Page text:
Over 1.7 million visit Auschwitz, breaking annual record
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Over 1.7 million visit Auschwitz, breaking annual record

Recent years have seen a dramatic rise in visitors at site of Nazi death camp, up from fewer than 500,000 in 2000

Tourists at Auschwitz photographing the 'Arbeit Macht Frei' gate, July 2015. (Ruth Ellen Gruber/JTA)
Tourists at Auschwitz photographing the 'Arbeit Macht Frei' gate, July 2015. (Ruth Ellen Gruber/JTA)

WARSAW, Poland — A record number of more than 1.72 million visitors came to the Auschwitz memorial in 2015.

The new mark breaks the standard of 1.534 million visitors set last year, the Auschwitz-Birkenau Memorial and Museum in Poland reported Monday. Recent years have seen a dramatic rise in visitors, up from fewer than 500,000 in 2000.

In 2015, Poland clocked the most visitors to the site with 425,000. Rounding out the top five were the United Kingdom (220,000), the United States (141,000), Germany (93,000) and Italy (76,000). Next were Spain (68,000), Israel (61,000), France (57,000), the Czech Republic (47,000) and the Netherlands (43,000).

August saw the most visitors with over 210,000.

“Going through the remnants of the former camp does not constitute only a history lesson,” Piotr Cywinski, director of the Auschwitz-Birkenau Memorial and Museum, said in a statement. “It is also the moment of unique reflection on our own responsibility for the shape of our world nowadays. That is why systematic tools supporting educational visits of young people at the Memorial have been created in so many democratic countries.”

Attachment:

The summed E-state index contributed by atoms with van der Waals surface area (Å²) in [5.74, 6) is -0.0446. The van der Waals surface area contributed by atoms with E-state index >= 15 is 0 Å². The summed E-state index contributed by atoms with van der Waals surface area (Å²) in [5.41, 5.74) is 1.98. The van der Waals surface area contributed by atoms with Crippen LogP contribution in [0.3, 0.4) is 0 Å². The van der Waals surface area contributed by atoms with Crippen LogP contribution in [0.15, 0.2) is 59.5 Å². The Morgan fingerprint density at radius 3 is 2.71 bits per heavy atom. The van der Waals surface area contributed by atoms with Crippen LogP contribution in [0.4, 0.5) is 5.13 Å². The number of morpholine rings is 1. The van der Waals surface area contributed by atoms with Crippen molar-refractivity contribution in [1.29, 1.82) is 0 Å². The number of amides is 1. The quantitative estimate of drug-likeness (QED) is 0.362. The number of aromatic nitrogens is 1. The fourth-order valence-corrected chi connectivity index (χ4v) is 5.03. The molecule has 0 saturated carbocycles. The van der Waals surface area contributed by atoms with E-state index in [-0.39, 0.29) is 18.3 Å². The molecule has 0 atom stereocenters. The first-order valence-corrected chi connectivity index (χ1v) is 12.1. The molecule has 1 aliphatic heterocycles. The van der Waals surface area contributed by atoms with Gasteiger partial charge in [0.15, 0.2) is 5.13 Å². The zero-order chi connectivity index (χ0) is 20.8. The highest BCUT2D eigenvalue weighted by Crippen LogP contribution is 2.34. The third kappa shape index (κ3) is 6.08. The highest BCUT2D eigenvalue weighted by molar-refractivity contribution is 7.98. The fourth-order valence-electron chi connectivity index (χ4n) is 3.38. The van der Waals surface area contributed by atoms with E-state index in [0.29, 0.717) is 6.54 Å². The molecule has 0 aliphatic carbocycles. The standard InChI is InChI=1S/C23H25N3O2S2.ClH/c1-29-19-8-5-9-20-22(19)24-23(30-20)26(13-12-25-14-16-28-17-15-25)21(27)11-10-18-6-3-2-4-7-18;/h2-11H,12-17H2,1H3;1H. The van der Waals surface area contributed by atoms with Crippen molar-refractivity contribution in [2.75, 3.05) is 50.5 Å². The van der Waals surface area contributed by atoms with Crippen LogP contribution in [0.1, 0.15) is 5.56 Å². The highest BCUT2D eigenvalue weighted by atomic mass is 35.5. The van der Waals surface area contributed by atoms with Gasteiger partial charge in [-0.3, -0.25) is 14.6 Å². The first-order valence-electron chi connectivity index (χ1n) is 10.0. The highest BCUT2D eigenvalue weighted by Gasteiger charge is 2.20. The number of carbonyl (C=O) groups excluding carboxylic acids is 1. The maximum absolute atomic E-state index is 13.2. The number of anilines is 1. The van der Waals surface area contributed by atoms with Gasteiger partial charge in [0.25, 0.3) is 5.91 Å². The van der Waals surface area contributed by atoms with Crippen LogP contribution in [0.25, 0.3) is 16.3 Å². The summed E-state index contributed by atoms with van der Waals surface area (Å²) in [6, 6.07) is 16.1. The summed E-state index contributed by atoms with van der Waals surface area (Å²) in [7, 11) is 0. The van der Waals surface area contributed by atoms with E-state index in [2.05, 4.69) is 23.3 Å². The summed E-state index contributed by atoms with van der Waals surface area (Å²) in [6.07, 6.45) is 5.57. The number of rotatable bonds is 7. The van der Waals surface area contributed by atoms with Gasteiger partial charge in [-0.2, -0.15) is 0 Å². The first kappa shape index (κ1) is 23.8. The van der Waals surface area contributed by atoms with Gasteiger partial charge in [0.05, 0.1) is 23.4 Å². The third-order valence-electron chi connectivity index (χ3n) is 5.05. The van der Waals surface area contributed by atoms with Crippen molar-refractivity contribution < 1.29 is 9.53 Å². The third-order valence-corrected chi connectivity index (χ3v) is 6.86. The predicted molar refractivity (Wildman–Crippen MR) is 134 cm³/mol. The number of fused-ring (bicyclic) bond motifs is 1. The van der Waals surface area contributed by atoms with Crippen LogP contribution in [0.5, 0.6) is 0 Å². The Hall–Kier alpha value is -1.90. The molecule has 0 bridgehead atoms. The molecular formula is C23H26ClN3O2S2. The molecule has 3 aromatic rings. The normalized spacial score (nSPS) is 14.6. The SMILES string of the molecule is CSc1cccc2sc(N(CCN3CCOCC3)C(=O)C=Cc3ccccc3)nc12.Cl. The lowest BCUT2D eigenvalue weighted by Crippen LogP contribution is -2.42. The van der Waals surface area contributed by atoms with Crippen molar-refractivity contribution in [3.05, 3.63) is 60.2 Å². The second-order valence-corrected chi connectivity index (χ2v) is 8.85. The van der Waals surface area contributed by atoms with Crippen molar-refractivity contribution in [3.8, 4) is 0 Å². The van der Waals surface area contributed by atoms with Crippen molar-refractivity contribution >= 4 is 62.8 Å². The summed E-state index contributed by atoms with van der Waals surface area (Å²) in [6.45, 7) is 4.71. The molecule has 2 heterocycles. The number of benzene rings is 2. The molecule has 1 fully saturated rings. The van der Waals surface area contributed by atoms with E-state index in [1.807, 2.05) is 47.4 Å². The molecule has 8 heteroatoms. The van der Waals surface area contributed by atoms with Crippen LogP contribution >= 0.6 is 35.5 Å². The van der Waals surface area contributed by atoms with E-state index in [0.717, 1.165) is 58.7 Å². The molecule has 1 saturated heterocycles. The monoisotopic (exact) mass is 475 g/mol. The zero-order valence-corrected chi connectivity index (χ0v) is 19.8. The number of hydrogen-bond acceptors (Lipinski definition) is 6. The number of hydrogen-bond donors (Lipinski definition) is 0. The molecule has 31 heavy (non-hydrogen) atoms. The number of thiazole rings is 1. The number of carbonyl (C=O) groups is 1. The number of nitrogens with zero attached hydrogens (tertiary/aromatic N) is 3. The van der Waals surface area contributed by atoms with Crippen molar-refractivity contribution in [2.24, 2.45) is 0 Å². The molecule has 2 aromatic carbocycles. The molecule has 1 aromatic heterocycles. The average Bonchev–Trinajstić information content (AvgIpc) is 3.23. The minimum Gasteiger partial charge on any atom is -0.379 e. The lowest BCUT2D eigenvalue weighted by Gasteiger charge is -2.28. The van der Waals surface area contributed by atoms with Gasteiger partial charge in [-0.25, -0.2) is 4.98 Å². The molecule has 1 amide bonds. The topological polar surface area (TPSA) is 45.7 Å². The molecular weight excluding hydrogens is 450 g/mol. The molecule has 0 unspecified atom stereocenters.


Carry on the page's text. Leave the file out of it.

Nearly 80 percent of the visitors are guided by museum educators in one of 20 languages.

“The appropriate preparation and training of nearly 300 educators constitutes a challenge taking into account dynamically changing attendance of visitors from different language areas,” said Andrzej Kacorzyk, director of the International Center for Education about Auschwitz and the Holocaust.

The preserved crematorium at the museum at Auschwitz 1 during a tour of Israeli Holocaust survivors on January 28, 2015. (Amanda Borschel-Dan/The Times of Israel)
The preserved crematorium at the museum at Auschwitz 1 during a tour of Israeli Holocaust survivors on January 28, 2015. (Amanda Borschel-Dan/The Times of Israel)

Created by an act of the Polish Parliament in 1947, the memorial museum comprises two parts — the Auschwitz I camp, entered through the iconic “Arbeit Macht Frei” gate, and the vast area of Auschwitz II, at Birkenau, about two miles away.

One of the museum’s key challenges is conserving the site’s deteriorating buildings, ruins, archival holdings and artifacts. The museum is a state-run entity. The Polish government provides more than one-third of the approximately $15-million annual budget, and the European Union also contributes some funding. But more than half of the budget is generated by the museum itself through visitor fees for guides, sales of publications, onsite business concessions and other income sources.

In 2009, a special Auschwitz-Birkenau Foundation was established to “amass and manage” a perpetual endowment fund of $120 million whose income is specifically earmarked for long-term conservation. Some 35 states have pledged or donated funds to the endowment, including more than half of the sum from Germany alone.

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